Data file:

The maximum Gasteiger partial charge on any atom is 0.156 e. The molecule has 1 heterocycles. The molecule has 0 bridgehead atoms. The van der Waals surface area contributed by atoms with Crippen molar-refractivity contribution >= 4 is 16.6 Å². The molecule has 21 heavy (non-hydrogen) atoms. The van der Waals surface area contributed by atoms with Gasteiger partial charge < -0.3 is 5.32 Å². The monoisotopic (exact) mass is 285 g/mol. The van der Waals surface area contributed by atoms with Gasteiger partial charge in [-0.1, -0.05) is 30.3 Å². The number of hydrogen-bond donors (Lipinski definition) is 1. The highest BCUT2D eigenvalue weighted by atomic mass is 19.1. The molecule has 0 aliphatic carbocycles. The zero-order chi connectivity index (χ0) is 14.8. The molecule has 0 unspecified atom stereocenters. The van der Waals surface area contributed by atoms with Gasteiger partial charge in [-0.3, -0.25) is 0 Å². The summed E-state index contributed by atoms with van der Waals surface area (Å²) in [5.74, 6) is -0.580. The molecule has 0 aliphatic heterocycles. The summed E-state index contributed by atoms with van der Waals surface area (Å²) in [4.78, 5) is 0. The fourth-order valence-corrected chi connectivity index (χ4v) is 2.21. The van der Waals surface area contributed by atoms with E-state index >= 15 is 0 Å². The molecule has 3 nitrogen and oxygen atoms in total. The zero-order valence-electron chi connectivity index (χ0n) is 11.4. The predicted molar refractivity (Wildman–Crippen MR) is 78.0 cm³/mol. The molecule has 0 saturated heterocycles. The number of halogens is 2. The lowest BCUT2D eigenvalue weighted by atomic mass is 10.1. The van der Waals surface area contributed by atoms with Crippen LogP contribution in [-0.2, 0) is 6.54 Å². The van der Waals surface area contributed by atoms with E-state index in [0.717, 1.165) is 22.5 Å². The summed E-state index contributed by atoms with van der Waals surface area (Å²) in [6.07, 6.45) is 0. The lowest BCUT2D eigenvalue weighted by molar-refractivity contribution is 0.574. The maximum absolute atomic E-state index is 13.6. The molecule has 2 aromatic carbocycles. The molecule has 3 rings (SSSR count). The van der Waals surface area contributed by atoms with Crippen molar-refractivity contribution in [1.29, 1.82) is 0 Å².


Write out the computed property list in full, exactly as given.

The maximum Gasteiger partial charge on any atom is 0.156 e. The molecule has 1 heterocycles. The molecule has 0 bridgehead atoms. The van der Waals surface area contributed by atoms with Crippen molar-refractivity contribution >= 4 is 16.6 Å². The molecule has 21 heavy (non-hydrogen) atoms. The van der Waals surface area contributed by atoms with Gasteiger partial charge < -0.3 is 5.32 Å². The monoisotopic (exact) mass is 285 g/mol. The van der Waals surface area contributed by atoms with Gasteiger partial charge in [-0.1, -0.05) is 30.3 Å². The number of hydrogen-bond donors (Lipinski definition) is 1. The highest BCUT2D eigenvalue weighted by atomic mass is 19.1. The molecule has 0 aliphatic carbocycles. The zero-order chi connectivity index (χ0) is 14.8. The molecule has 0 unspecified atom stereocenters. The van der Waals surface area contributed by atoms with Gasteiger partial charge in [-0.3, -0.25) is 0 Å². The summed E-state index contributed by atoms with van der Waals surface area (Å²) in [5.74, 6) is -0.580. The molecule has 0 aliphatic heterocycles. The summed E-state index contributed by atoms with van der Waals surface area (Å²) in [4.78, 5) is 0. The fourth-order valence-corrected chi connectivity index (χ4v) is 2.21. The van der Waals surface area contributed by atoms with E-state index >= 15 is 0 Å². The molecule has 3 nitrogen and oxygen atoms in total. The zero-order valence-electron chi connectivity index (χ0n) is 11.4. The predicted molar refractivity (Wildman–Crippen MR) is 78.0 cm³/mol. The molecule has 0 saturated heterocycles. The number of halogens is 2. The lowest BCUT2D eigenvalue weighted by atomic mass is 10.1. The van der Waals surface area contributed by atoms with Crippen LogP contribution in [-0.2, 0) is 6.54 Å². The van der Waals surface area contributed by atoms with E-state index in [0.717, 1.165) is 22.5 Å². The summed E-state index contributed by atoms with van der Waals surface area (Å²) in [6.07, 6.45) is 0. The lowest BCUT2D eigenvalue weighted by molar-refractivity contribution is 0.574. The maximum absolute atomic E-state index is 13.6. The molecule has 2 aromatic carbocycles. The molecule has 3 rings (SSSR count). The van der Waals surface area contributed by atoms with Crippen molar-refractivity contribution in [1.29, 1.82) is 0 Å².